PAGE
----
Farmers need to put on their critical thinking caps when dealing with micronutrient claims — or risk spending lots of money for no or marginal results.
There is a lot of hype surrounding supplemental micronutrients right now, said Ross McKenzie, a retired agronomy research scientist. However, not all micronutrients are created equally; some of the most crucial micronutrients — such as copper, manganese, zinc and iron — are already abundantly available in most soil in the province.
“Micronutrient fertilizers are often emphasized beyond their true significance,” said McKenzie. “A farmer might get a recommendation for two or three micronutrients. It may not seem like a lot of money at first but if the total cost is $15 per acre and a farmer has 5,000 acres, suddenly that becomes very significant. And if it isn’t returning any yield benefit and you’re spending this money, that’s the biggest concern.”
Some fields in central Alberta might be deficient in copper for growing cereals, and zinc deficiency can be an issue when growing dry beans on some irrigated fields with sandy soil in the south. But those are rare instances, said McKenzie, who worked as a provincial agronomist for 38 years, primarily in fertilizer and agronomy research.
More often, micronutrient trials done in the province — such as boron applied to canola — find little, if any, benefit, he added.
Before trying micronutrients, do your homework.
This starts with soil testing followed by a “skilful interpretation” of the results. If you get a recommendation for a micronutrient, consider doing some comparative on-farm replicated strip testing to determine the benefit on your farm, he said.
Crops require 16 essential elements in order to grow properly. These include macronutrients (nitrogen, phosphorus, potassium, calcium, magnesium, and sulphur) and micronutrients (boron, chlorine, copper, iron, manganese, molybdenum, and zinc).
The term micronutrient doesn’t mean these elements are less important — just that only small amounts are required for plant growth. And rarely are they in short supply in this province.
“As a general rule we do not have widespread micronutrient problems,” said McKenzie. “We have 25 million acres in Alberta that are cropped annually. With copper, for example, we have probably a million acres that would fall under the category of being deficient periodically when wheat or barley are grown. But that’s one million acres out of 25, so it’s a relatively small percentage.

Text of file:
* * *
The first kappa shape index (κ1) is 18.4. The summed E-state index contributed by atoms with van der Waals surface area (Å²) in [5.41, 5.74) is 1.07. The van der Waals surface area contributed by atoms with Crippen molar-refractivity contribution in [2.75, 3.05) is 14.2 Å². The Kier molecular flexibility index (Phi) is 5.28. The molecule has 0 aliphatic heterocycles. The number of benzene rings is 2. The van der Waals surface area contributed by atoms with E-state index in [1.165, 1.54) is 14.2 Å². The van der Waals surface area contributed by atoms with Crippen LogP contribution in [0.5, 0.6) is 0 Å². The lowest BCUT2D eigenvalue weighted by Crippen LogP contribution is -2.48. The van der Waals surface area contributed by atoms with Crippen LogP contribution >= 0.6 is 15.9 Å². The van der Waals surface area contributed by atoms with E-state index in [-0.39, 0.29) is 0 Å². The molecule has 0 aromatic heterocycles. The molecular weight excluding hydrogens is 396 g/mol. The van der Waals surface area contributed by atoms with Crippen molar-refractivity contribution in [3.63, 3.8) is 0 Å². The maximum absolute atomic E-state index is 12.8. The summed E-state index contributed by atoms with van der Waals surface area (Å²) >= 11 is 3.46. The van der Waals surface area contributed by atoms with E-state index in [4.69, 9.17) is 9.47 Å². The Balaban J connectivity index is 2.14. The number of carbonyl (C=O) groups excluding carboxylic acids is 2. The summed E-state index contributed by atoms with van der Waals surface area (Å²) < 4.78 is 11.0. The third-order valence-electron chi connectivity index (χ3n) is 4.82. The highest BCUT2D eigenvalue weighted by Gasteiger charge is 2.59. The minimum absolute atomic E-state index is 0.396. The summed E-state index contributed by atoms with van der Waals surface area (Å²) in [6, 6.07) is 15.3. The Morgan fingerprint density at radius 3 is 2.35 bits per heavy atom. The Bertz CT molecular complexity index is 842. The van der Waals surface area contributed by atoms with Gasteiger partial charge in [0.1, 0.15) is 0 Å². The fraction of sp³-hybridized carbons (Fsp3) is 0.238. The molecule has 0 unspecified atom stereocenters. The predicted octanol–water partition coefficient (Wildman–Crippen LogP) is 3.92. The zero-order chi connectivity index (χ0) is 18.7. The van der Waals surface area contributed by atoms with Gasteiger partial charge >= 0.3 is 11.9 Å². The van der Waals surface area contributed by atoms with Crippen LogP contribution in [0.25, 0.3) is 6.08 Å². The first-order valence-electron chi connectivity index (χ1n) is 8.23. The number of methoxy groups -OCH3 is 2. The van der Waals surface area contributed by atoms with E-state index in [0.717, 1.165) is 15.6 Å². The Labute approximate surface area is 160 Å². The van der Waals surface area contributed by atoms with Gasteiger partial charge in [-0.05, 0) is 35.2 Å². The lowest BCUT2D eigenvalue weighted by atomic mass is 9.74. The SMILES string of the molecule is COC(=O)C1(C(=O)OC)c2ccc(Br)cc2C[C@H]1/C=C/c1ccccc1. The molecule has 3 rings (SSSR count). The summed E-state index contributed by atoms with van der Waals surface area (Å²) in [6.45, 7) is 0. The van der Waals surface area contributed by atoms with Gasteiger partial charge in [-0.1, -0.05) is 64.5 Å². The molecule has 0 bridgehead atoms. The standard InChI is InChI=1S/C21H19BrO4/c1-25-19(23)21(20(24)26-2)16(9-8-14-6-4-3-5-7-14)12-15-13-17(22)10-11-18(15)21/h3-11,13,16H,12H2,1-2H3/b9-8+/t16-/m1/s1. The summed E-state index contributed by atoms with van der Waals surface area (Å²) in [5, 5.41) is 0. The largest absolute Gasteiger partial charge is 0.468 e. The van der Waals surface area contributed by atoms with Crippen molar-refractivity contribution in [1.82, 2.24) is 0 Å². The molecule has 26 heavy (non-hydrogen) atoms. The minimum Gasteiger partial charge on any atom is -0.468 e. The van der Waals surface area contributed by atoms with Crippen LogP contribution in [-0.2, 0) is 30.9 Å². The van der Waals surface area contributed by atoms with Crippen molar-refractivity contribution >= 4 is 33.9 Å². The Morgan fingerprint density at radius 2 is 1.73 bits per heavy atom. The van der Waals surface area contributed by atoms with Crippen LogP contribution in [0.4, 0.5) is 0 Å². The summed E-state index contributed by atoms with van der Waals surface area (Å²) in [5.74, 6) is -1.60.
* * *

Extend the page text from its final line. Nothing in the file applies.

“Those tend to be on soils in central and north-central Alberta or either the black or grey in colour or the grey-black transition soil zones. These soils will almost always be sandy and often they tend to have a low soil test for copper. It’s only really the cereal crops that would show some copper deficiency, so wheat and barley would be the two crops we’d be most concerned about on those soil types.”
As for zinc deficiency, growers mostly have that in hand.
“We identified a deficiency of zinc in the late 1980s in southern Alberta but only on sandy, irrigated soils or farms that were growing dry beans under irrigation, especially in spring in cooler-weather soils. Most bean growers now put on a small amount of zinc just to make sure they don’t run into a deficiency.”
One micronutrient receiving a lot of attention lately is boron as a canola supplement. However, McKenzie said there is little scientific evidence that supplemental boron makes any difference.
“We know that canola is more prone to boron deficiency, but we did a lot of work in southern Alberta over the years with a number of crops — including canola — and even with very low soil tests we could never get a response to boron. There’s been work done in Lacombe and other places and very rarely do we see responses to boron with canola.”
McKenzie attributes this push on boron to enthusiastic micronutrient salespeople.
“This summer even the Canola Council of Canada was promoting it in one of its newsletters to help reduce heat stress and promote seed set in canola,” he said. “However, that’s based on extremely limited research in Ontario.
“In Alberta, we had heat stress but those fields also had drought or moisture stress. If you don’t have water, putting on a little bit of boron isn’t going to make up for severe moisture stress.”
He is similarly skeptical about claims being made about chlorine. While he said there have been studies touting the benefits of chlorine in certain circumstances, he wonders if farmers could get equally good results by changing their cropping practices.
“There was some good work done in Alberta in the late ’80s with chlorine and its benefit for reducing root rot in barley, but in many cases a farmer would be better off just using better crop rotations rather than grow barley on barley on barley and then develop root rot,” he said.